The post-lunch phone call might start off, “I was thinking about how
much I look forward to these lunches, for the most part. But there’s
something I’m not feeling so great about that I’d like to talk over with
2. “I’m showing who’s in power”
It’s one thing to think, We’re good friends. If I’m a few minutes
late it won’t matter. It’s quite another to think, She knows I’m busier
than she is. It isn’t a big deal if she waits a few minutes for me to
get there. People who use lateness to signify they are special or more
powerful than those they keep waiting may not plan to show up late, but
there’s often a quiet running commentary at the back of their mind
suggesting that others will - and really should - wait for them.
I once coached an executive who was repeatedly late to meetings with
the team working under her. It had come to the attention of her boss,
who was unhappy about it. When I explored the reasons for the pattern,
she admitted it was rarely the case that a true emergency prevented her
from being on time. “Do you worry whether your team really accepts you
as their leader?” I asked her.
She smiled. “It isn’t like any of them ever leave before I get
there,” she said. Exactly. Waiting is a form of deference. And it can
mean the late person wants - or needs - to be reminded she is superior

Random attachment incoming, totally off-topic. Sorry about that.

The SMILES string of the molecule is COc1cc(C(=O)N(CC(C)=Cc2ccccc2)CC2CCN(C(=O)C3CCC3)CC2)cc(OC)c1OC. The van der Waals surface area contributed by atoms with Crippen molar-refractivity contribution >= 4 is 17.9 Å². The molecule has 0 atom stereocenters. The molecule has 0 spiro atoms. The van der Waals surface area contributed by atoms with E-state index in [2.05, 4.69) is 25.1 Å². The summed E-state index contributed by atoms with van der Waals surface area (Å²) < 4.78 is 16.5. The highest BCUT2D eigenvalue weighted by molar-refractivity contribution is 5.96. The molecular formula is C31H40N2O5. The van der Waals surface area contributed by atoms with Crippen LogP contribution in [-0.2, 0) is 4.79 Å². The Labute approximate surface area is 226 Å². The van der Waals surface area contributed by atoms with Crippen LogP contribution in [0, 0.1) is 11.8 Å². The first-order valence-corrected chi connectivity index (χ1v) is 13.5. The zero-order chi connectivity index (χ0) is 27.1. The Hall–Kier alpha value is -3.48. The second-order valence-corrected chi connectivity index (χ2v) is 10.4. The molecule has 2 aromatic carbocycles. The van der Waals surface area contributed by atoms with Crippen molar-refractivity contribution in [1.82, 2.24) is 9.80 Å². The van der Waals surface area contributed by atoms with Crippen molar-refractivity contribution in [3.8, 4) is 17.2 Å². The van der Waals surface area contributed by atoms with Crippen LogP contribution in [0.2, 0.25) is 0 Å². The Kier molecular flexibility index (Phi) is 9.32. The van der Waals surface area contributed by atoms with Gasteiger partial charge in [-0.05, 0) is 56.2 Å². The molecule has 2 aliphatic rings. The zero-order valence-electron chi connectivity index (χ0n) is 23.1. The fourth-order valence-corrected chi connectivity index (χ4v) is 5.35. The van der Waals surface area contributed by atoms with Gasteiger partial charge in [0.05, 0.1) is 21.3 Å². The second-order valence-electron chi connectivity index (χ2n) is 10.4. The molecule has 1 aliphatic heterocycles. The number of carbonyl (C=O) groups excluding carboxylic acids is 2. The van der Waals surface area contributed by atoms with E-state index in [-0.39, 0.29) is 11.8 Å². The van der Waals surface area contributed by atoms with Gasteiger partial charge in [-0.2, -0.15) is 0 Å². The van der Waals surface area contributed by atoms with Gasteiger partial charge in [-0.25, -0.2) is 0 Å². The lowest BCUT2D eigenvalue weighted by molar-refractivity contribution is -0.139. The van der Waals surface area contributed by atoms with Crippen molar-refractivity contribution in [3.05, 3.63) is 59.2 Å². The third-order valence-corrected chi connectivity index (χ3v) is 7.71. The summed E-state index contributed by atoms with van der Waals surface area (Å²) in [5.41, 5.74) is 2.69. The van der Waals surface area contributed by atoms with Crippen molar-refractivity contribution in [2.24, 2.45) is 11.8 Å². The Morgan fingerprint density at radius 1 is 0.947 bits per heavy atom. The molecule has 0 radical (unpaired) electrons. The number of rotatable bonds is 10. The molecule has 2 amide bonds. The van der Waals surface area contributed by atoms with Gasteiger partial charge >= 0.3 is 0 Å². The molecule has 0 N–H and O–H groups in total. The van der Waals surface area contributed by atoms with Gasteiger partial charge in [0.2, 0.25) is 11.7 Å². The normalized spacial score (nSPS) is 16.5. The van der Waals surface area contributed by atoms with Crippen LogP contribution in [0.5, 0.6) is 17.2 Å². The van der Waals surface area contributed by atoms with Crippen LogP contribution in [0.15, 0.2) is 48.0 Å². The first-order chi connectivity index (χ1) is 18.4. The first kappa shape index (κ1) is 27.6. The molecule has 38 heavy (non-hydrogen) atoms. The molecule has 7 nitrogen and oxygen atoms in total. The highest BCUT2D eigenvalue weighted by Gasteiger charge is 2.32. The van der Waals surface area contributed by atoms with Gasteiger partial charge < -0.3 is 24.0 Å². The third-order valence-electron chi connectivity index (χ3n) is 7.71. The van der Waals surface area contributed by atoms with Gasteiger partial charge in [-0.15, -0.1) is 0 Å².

and in control. It sounded to me like my client might be keeping people
waiting for exactly this reason. “There are lots of ways you’ve proven
yourself as a leader,” I told her. “Once you believe that yourself, you
won’t need to keep testing people to see if you’ve proven it to them.”
If someone you care about is pulling rank by always running late,
lead by sharing your own feelings in a supportive way. Remember, your
friend or coworker or husband may not even realize that she or he is
locked in a hurtful pattern. Here’s what you might say: “I’ve got to
tell you, when you’re 20 minutes late - and it happens a fair amount - I
start feeling like a second-class citizen. I doubt you want me to feel
that way. Could we agree from now on to meet at a time that actually
works for both of us?”
3. “I need to know I’m loved”
I once treated a client who was chronically late to appointments with
“I don’t think you’ve made it here on time more than twice out of a
dozen visits,” I told him, finally. “Any reason you can think of?”
He shook his head. “I’ve always had trouble getting where I’m
supposed to be,” he said. “My dad used to just take off without me
whenever it happened.”
“When did it happen with your father?” I asked.
“Not often. Once in a while going to school. My dad drove me, but if
I was late - even by a minute - he’d just leave, and I’d have to find a
way to get there on my own.”
“He was unfair,” I said. “And he wasn’t loving, at those times.”
One way we may gauge the affection of others is to test whether they
will sacrifice their time. If you keep your husband waiting for updates
on your schedule, figure out why: Do you feel he should be more involved
in planning dinners or resent that he complained about the last two
weekend outings that you had arranged?